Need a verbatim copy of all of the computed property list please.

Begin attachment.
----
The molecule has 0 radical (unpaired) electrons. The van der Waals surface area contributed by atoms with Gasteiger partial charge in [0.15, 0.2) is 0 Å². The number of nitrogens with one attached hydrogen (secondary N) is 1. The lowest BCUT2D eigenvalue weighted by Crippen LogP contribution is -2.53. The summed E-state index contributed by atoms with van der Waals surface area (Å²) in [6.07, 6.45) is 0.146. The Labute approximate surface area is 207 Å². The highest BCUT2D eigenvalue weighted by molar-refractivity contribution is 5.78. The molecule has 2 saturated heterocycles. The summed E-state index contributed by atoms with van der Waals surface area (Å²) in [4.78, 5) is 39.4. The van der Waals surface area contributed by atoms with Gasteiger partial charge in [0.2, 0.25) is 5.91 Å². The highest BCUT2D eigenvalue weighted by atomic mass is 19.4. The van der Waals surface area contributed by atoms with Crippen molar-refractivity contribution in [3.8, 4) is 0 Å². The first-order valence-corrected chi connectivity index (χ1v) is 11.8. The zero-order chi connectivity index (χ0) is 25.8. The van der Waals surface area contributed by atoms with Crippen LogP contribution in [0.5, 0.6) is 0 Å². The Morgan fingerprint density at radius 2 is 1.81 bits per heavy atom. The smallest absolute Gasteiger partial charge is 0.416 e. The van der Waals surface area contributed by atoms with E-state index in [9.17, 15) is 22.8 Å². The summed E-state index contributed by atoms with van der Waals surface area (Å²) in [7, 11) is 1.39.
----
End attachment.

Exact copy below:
The molecule has 0 radical (unpaired) electrons. The van der Waals surface area contributed by atoms with Gasteiger partial charge in [0.15, 0.2) is 0 Å². The number of nitrogens with one attached hydrogen (secondary N) is 1. The lowest BCUT2D eigenvalue weighted by Crippen LogP contribution is -2.53. The summed E-state index contributed by atoms with van der Waals surface area (Å²) in [6.07, 6.45) is 0.146. The Labute approximate surface area is 207 Å². The highest BCUT2D eigenvalue weighted by molar-refractivity contribution is 5.78. The molecule has 2 saturated heterocycles. The summed E-state index contributed by atoms with van der Waals surface area (Å²) in [4.78, 5) is 39.4. The van der Waals surface area contributed by atoms with Gasteiger partial charge in [0.2, 0.25) is 5.91 Å². The highest BCUT2D eigenvalue weighted by atomic mass is 19.4. The van der Waals surface area contributed by atoms with Crippen molar-refractivity contribution in [3.8, 4) is 0 Å². The first-order valence-corrected chi connectivity index (χ1v) is 11.8. The zero-order chi connectivity index (χ0) is 25.8. The van der Waals surface area contributed by atoms with Crippen LogP contribution in [0.5, 0.6) is 0 Å². The Morgan fingerprint density at radius 2 is 1.81 bits per heavy atom. The smallest absolute Gasteiger partial charge is 0.416 e. The van der Waals surface area contributed by atoms with E-state index in [9.17, 15) is 22.8 Å². The summed E-state index contributed by atoms with van der Waals surface area (Å²) in [7, 11) is 1.39.